Drones are dramatically changing how we identify and resolve conservation issues in even the most remote areas. A great example of the value of drones for assisting conservation efforts is highlighted by a study of proboscis monkeys in the forests of Sabah, a Malaysian state on the island of Borneo, as published by Stark and colleagues in Remote Sensing in Ecology and Conservation. The study focused on monitoring human activity in these forests and how they impacted the movements of these cryptic monkeys. Proboscis monkeys typically occupy the riparian zone, which is the land that occurs alongside rivers and streams. […]
We are pleased to announce that we are now taking Expressions of Interest for undertaking animal radio-tracking projects with Wildlife Drones in 2018 – book in early to avoid disappointment. So whether you are tracking pest species, endangered species or stock, we’d love to hear from you. Simply click here to take advantage of this unique opportunity. Photo: ©shutterstock_MSchaefer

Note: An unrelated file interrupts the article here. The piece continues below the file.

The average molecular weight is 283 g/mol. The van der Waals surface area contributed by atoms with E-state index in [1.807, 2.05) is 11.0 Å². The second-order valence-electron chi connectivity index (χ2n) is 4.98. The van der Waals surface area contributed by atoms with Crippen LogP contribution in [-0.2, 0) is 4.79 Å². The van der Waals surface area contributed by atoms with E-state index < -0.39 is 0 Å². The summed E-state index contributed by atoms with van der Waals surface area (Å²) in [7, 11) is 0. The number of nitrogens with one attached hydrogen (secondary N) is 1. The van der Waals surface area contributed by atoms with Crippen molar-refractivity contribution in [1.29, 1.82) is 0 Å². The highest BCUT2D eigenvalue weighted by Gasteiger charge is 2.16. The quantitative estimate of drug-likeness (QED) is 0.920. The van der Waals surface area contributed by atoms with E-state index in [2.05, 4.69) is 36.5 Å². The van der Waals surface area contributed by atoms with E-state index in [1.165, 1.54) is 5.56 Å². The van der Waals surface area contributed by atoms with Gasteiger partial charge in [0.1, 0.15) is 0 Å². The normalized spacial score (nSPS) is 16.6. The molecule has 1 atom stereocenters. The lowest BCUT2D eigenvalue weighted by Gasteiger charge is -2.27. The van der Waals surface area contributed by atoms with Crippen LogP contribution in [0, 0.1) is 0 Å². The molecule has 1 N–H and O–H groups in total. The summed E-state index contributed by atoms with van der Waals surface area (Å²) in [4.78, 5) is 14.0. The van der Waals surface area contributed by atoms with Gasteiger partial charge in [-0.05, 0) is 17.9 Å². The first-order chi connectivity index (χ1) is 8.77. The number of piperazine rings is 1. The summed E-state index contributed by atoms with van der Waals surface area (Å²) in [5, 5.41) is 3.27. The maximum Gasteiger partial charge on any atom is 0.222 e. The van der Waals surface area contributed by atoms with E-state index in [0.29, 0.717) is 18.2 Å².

Great to see DJI supporting projects with humanitarian,environmental and educational partners to make projects in challenging situations safer, conduct research more efficiently and inspire tomorrow’s leaders. Check out their Global Citizenship info for more details. (Image: KingsCanyon, Shutterstock 342670076)
Here is our video from the 2016 Ecological Society of Australia conference providing details on Wildlife Drones – small aerial robots for radio-tracking wildlife, how they work and the benefits of using drones compared to manual radio-tracking from the ground.